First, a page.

Revisiting Trump’s Argument for America

 On Nov 4, 2016, Trump released a two-minute ad entitled “Donald Trump’s Argument for America,” in which he outlined his political rationale by targeting individuals whom he considered to represent a failed political system, which disadvantaged the American people.

The ad features prominent political and financial figures, such as Democratic financier and hedge fund manager George Soros, Federal Reserve chairman Janet Yellen, Goldman Sachs CEO Lloyd Blankfein and the Democratic Nominee at the time Hillary Clinton. All these individuals, according to Trump, do not have the best interest of the average American in mind. Instead, Trump notes that the establishment is “responsible for our disastrous trade deals, massive illegal immigration and economic and foreign policies that have bled our country dry.”

He follows this, by painting a rather grim and destitute picture of America, stating: “The political establishment has brought about the destruction of our factories and our jobs as they flee to Mexico, China, and other countries all around the world. It’s a global power structure that is responsible for the economic decisions that have robbed our working class, stripped our country of its wealth and put that money into the pockets of a handful of large corporations and political entities.

These words serve to evoke a populist agenda, through repeated use of the term establishment, accompanied by dismal adjectives that were intended to accentuate Trump’s messaging that politicians and government have inadequately served their constituents.  

In doing so, Trump seeks to exploit tendencies of the average American,  that being a general lack of trust in the government and a resoundingly negative view on its competency. [1] As such, Trump’s dark imagery resonates with many Americans who might not necessarily agree with his policies or “charisma,” thereby forcing some to reevaluate how they view the government and shift their focus to what Trump repeatedly defines as a “failed political system.”.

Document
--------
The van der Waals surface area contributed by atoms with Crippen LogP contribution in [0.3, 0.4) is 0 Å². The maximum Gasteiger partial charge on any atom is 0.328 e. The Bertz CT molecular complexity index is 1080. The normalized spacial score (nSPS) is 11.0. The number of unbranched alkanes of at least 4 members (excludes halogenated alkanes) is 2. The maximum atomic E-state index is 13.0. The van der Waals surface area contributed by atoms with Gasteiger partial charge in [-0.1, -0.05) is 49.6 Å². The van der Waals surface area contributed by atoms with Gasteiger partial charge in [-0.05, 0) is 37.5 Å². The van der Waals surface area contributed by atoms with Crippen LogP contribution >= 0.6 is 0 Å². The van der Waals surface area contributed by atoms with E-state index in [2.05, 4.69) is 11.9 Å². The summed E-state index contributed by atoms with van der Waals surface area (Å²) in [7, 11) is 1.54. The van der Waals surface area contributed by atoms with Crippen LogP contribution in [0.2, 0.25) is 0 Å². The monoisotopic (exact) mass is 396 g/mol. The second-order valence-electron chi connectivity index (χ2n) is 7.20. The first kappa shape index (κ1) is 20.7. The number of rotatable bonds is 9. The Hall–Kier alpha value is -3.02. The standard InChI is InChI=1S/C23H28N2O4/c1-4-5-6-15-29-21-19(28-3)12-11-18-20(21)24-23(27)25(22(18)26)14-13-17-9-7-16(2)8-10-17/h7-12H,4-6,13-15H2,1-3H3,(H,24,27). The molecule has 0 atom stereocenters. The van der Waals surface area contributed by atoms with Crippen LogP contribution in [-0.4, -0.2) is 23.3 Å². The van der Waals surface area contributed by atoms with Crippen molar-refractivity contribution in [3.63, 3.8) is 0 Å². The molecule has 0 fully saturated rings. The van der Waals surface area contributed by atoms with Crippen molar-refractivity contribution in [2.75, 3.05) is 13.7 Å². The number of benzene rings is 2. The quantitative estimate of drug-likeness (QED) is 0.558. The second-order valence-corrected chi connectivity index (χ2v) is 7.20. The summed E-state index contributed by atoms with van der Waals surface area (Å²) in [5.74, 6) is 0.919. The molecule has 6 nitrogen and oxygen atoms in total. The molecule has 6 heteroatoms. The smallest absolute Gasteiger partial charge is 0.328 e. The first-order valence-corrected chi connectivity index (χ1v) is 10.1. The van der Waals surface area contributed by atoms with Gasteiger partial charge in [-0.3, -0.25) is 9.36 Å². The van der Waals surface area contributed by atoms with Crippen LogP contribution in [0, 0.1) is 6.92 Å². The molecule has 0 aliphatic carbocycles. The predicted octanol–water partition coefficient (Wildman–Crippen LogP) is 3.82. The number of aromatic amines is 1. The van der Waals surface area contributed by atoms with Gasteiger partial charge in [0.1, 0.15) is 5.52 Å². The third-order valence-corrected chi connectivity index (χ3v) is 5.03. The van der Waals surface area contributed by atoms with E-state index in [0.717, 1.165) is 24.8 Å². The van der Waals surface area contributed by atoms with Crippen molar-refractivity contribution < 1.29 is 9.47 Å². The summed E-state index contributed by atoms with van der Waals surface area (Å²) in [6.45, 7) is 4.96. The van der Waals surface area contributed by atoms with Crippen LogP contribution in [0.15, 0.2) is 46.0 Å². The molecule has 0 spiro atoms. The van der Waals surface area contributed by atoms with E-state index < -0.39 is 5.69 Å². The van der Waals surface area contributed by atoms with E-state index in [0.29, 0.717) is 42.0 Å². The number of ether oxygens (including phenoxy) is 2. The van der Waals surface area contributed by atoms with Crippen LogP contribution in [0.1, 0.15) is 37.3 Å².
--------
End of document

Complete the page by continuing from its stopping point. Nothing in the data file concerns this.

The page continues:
Furthermore, Trump’s rhetoric is simple, with short sentences straight to the point, heavily laced with trigger terms that evoke emotion in people, such as illegal immigration, the economy, trade deals and foreign policy. By doing this, he is able to develop feelings within people with respect to these issues, without having to go into further detail. Some might even consider his tone to be inspiring.

Another notable bit of rhetoric used by Trump towards the end of his speech, was an emphasis on Americans, speaking directly to the viewer in the second person. In his closing remarks, he states, “The only thing that can stop this corrupt machine is you. The only force strong enough to save our country is us. The only people brave enough to vote out this corrupt establishment is you, the American people.” This strong outreach was aimed at rallying support against “the corrupt establishment,” rather than an opposing party, making it seem as though Trump were a noble savior combatting evil.  

Now, whether you like or hate the guy, his rhetoric was successful in that it was able to be understood by a vast number of people, by actively speaking to the crowd and avoiding verbose, complicated narratives. Something George Orwell fancied in his “Politics and the English language.”

But enough of his rhetoric, this is an economically-focused blog after all. Thus, I couldn’t resist pulling apart a few numbers to evaluate the state of our nation economically. The diagram below represents the annualized change in US GDP, with negatively sloped linear regressions drawn to indicate slowing growth. 

The diagram below represents the annualized change in US GDP, with negatively sloped linear regressions drawn to indicate slowing growth,. As shown, the 2016 annual percent change hovers just under 2.0%, according to the growth rate calculated in chained dollars (a method for adjusting for inflation). 


From the Bureau of Economic Analysis (BEA)

This diagram below reflects the levels of government spending and saving for each quarter starting from 2011. As shown in the graph, government expenditures have gradually risen, while net savings have more rapidly decreased as depicted through the logarithmic regression.


From the Burea of Economic Analysis (BEA)

That being said, these two indicators, though nowhere near conclusive, do give us a general macro feel for the economy.  This does not, however, mean the economy is failing, as they are but two representations of information. Although, a boost, wouldn’t be too bad about now.


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